600-denier nylon covers the exterior, machine-sewed to offer a buffer against the elements.
With a name to uphold, Fender makes sure to provide quality in their products. This gig bag is dependably put together. The straps are strong and comfortable, the zippers are high-quality, and the outside is highly resistant to tears.
The air-mesh design of the backpack straps goes a long way in providing you comfortable portability with this case. They keep things breathable while you move so you don’t sweat too much to stink up the straps.
Aside from this, two handles on either side let you easily grab and go.
Unfortunately, this gig bag doesn’t offer much in the way of accessory storage, with only one pocket on the front for stashing your extras.
- Trusted Fender quality
- Breathable air-mesh backpack straps
- Water-resistant polyester exterior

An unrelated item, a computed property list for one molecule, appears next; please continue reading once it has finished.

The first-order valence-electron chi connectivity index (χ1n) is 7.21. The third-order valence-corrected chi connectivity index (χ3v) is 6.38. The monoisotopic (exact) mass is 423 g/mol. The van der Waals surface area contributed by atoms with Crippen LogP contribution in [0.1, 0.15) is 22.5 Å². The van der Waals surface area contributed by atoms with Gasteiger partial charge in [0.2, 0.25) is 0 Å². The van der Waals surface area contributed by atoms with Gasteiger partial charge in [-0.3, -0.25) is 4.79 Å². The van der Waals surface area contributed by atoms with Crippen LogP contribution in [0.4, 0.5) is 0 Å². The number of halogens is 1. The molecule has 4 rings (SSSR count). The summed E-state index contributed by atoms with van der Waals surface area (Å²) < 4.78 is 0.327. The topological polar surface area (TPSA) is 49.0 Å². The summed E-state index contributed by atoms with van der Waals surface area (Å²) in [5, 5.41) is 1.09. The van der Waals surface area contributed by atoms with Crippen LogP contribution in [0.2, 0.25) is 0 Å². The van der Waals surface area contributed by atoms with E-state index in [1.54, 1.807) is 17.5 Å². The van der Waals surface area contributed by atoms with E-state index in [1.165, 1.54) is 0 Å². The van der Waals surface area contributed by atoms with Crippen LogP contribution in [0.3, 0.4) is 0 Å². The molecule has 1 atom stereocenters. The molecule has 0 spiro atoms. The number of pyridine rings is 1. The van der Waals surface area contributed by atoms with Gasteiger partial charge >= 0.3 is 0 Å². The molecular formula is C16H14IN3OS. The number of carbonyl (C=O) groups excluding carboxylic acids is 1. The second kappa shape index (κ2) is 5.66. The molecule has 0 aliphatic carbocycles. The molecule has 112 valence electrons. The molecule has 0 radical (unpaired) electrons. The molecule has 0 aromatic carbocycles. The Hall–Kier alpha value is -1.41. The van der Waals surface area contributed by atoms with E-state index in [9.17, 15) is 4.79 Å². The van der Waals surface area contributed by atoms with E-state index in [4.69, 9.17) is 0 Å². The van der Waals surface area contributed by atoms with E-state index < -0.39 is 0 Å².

- Minimal accessory storage space
Since you’re looking for a Telecaster gig bag, I’d say there’s a high chance you’re a fan of Fender. You won’t be disappointed with their branded gig bag made to fit this model.
It falls right about in the middle of the price scale, and you get your money’s worth of protection and durability.
Crossrock’s Tele and Strat gig bag is great because it’s made to fit these guitars. With many gig bags, you might have the problem of a tight fit. The bag might measure long enough, but it can take a lot of convincing to get the bag to close with the guitar inside. This isn’t an issue with the Crossrock.
Although the padding and exterior aren’t the thickest on the market, they’re suitable for most purposes. You won’t want to smash your guitar into anything with this gig bag, but the usual dangers are well-protected against with the 10-millimeter foam.
Coming in at a comparatively low price, this Crossrock gig bag delivers a decent level of quality. It’s got a few flaws, mostly in the strength of the zippers, but it’s great for the price.